• Brittany ShivesBrittany says:

      I am so sorry about your miscarriage. It sounds like your surgery and recovery is going really well. Please let us know about your growing family! I will be thinking and praying for you!

  10. My name is Marisa, I am currently 12 weeks pregnant with a partial uterine septum. I had a rough road. I lost my son last year at about 21 weeks, but the cause of my preterm labor was me having an infection. I had a lot of issues with my pregnancy with my son. Bleeding and passing clots at 6 weeks, 14 weeks and 17 weeks. I had a low fluid scan at about 20 weeks and each and every time my old OB thought everything was normal and my son was growing on track and his heartbeat always strong. About a week and a half after my low fluid scan – I went into labor in my home. I delivered my son in my toilet. It was the worst experience on my life. I had a long recovery; two hospital stays, two week long rounds of IV antibiotics, with each time being sent home with oral antibiotics, two D&C’s, a laparoscopic surgery (which this is where my OB focused on my septum and said it is very muscular and flexible -not fibrous). I begged my new OB to remove my septum, but she talked me into not doing it. Although the cause of losing my son seems to aim more towards infection rather than my septum being the cause, it is still in the back of my mind.

    I am 12 weeks and thus far I have had zero complications, I am much more calm this time around, but in the back of my head I keep thinking about this septum. This time around I am monitored more closely, I have been going every two weeks. Starting at 14 weeks they will start to measure my cervical length (at my anomaly scan with my son, they distinguished I did not have an incompetent cervix), but because I went into preterm labor they do not want to rule it out. Also from 16 weeks to 36 weeks I will get progesterone shots.

    Apart of me feels, like I wish I would have it removed, but I trust my OB with everything. She saved my life last year when losing my son. I just pray everyday everything is smooth sailing from here.

    • Oh Marisa thank you for taking the time to share your story. I am so sorry about your son! I know what it feels like to have the septum always in the back of your mind, but it sounds like your doctor feels confident about this pregnancy. I will be praying everything goes smoothly for you and please keep us updated on your pregnancy!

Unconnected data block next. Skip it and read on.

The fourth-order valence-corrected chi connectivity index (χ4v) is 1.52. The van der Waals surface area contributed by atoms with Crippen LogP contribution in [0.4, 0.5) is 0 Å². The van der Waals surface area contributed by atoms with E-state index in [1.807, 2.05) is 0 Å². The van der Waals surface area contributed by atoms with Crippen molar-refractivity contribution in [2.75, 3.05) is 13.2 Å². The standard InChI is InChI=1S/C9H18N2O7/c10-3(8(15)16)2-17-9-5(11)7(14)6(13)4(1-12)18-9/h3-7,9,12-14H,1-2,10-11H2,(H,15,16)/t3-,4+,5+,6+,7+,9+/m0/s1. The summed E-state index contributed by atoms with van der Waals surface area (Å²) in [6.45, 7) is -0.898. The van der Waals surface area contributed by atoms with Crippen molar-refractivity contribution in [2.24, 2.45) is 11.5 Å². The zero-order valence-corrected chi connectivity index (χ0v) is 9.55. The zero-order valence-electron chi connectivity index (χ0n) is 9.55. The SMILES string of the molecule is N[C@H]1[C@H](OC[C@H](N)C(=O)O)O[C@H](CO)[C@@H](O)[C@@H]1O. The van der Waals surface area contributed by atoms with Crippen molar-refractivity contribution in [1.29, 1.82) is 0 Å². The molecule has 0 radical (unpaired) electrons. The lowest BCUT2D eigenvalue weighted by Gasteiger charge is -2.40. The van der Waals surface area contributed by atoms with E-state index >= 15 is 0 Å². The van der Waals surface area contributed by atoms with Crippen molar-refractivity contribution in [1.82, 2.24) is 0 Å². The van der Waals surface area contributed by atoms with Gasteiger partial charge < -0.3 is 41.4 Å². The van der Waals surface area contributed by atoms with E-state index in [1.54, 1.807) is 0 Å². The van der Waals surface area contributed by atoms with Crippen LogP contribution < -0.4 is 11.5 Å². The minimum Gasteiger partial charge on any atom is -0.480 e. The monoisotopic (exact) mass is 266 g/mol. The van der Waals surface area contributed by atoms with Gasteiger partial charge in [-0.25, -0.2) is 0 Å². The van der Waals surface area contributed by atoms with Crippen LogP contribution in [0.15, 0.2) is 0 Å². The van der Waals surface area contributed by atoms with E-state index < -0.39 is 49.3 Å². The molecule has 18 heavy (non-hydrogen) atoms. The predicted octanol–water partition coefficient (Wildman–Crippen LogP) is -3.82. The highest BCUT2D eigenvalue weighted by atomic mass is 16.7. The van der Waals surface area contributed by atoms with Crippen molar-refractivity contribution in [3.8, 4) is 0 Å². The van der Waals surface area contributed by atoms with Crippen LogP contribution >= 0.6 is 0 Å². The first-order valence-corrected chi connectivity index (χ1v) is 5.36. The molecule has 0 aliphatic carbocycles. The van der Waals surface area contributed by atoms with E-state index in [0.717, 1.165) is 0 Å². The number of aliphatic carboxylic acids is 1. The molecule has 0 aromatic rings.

• Thank you for sharing your story! I too miscarried with my first pregnancy but I was earlier than you, only around 6 weeks. It was during my first ultrasound I discovered I was miscarrying and that I have a uterine septum. I had two surgeries to remove the septum but still have 6mm left, my ob says that may be enough but to consider another surgery. I am now around 5 weeks pregnant and that septum is always in the back of my mind. I have has zero cramping or bleeding this time, unlike last time so I am hoping things will be better this time. I’m praying for peace of mind for you and for the health of both you and your baby!

      • Thank you for your reply! It is so weird to come to find out of my uterine abnormality and not realize there are many women with the same issue. It stinks, always having the thought in the back of my head, but everything is going so amazingly well. From what I read miscarriage early on is the main concern and I guess people always believe the baby will push the septum out of the way, especially since mine is partial and a lot
        more flexible. My OB actually told me that last week she delivered someone with two uteruses and two cervix. The baby actually pushed the other uterus all the way to those side! She went to term. I just pray everyday that in the end I deliver a term baby that is just healthy. The same with You.

  11. Thank you for sharing your story! I also had a miracle baby (in 2014) without knowing that I had a septum. My water broke at 28 weeks and I was able to stay pregnant until 30 weeks on bed rest at the hospital until infection set in. Last year I miscarried at 7 weeks and then was unable to get pregnant after. My doctor convinced me to have an SIS ultrasound and that was when we discovered the septum. I had my surgery just last week and will have a repeat SIS in 3 months (after which we can TTC). I found your post because I have become somewhat consumed with the whole thing. This waiting around truly is the hardest part and I find it very encouraging to see other successful stories! Did you also do progesterone with your pregnancy?

    • Thank you for your comment Karen! I am so sorry to hear about your miscarriage but I’m glad you are on the road to recovery and getting the treatment you need. Please let us know how everything goes! I did do progesterone with my second pregnancy! My doctor prescribed it for the first trimester and then from about 20-37 weeks.

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  1. […] If you would like more information about my journey of removing my septum, you can read my original post here. […]